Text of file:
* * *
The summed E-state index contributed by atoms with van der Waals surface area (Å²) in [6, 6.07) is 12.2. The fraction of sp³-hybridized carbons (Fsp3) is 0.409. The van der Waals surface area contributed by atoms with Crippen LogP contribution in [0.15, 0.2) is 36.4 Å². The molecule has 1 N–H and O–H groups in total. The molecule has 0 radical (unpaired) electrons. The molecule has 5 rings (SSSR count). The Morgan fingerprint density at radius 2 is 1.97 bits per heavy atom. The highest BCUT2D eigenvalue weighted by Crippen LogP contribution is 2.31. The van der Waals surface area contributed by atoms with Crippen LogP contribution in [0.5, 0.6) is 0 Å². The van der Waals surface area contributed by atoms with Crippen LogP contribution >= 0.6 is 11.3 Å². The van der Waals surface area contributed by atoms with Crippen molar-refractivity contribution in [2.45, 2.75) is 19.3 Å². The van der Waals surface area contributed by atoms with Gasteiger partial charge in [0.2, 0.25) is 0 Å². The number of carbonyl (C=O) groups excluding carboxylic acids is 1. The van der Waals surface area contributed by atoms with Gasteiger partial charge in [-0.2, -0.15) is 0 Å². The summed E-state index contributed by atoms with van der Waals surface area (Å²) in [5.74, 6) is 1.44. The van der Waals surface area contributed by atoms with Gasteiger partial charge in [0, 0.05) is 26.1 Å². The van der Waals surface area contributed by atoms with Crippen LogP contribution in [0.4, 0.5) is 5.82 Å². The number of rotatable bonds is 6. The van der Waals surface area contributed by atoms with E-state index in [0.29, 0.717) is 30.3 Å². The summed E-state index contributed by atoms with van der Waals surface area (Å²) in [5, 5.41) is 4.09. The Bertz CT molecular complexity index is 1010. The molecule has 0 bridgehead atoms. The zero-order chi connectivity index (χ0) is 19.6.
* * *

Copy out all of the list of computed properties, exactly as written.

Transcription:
The summed E-state index contributed by atoms with van der Waals surface area (Å²) in [6, 6.07) is 12.2. The fraction of sp³-hybridized carbons (Fsp3) is 0.409. The van der Waals surface area contributed by atoms with Crippen LogP contribution in [0.15, 0.2) is 36.4 Å². The molecule has 1 N–H and O–H groups in total. The molecule has 0 radical (unpaired) electrons. The molecule has 5 rings (SSSR count). The Morgan fingerprint density at radius 2 is 1.97 bits per heavy atom. The highest BCUT2D eigenvalue weighted by Crippen LogP contribution is 2.31. The van der Waals surface area contributed by atoms with Crippen LogP contribution in [0.5, 0.6) is 0 Å². The van der Waals surface area contributed by atoms with Crippen LogP contribution >= 0.6 is 11.3 Å². The van der Waals surface area contributed by atoms with Crippen molar-refractivity contribution in [2.45, 2.75) is 19.3 Å². The van der Waals surface area contributed by atoms with Gasteiger partial charge in [0.2, 0.25) is 0 Å². The number of carbonyl (C=O) groups excluding carboxylic acids is 1. The van der Waals surface area contributed by atoms with Gasteiger partial charge in [-0.2, -0.15) is 0 Å². The summed E-state index contributed by atoms with van der Waals surface area (Å²) in [5.74, 6) is 1.44. The van der Waals surface area contributed by atoms with Gasteiger partial charge in [0, 0.05) is 26.1 Å². The van der Waals surface area contributed by atoms with Crippen LogP contribution in [0.4, 0.5) is 5.82 Å². The number of rotatable bonds is 6. The van der Waals surface area contributed by atoms with E-state index in [0.29, 0.717) is 30.3 Å². The summed E-state index contributed by atoms with van der Waals surface area (Å²) in [5, 5.41) is 4.09. The Bertz CT molecular complexity index is 1010. The molecule has 0 bridgehead atoms. The zero-order chi connectivity index (χ0) is 19.6.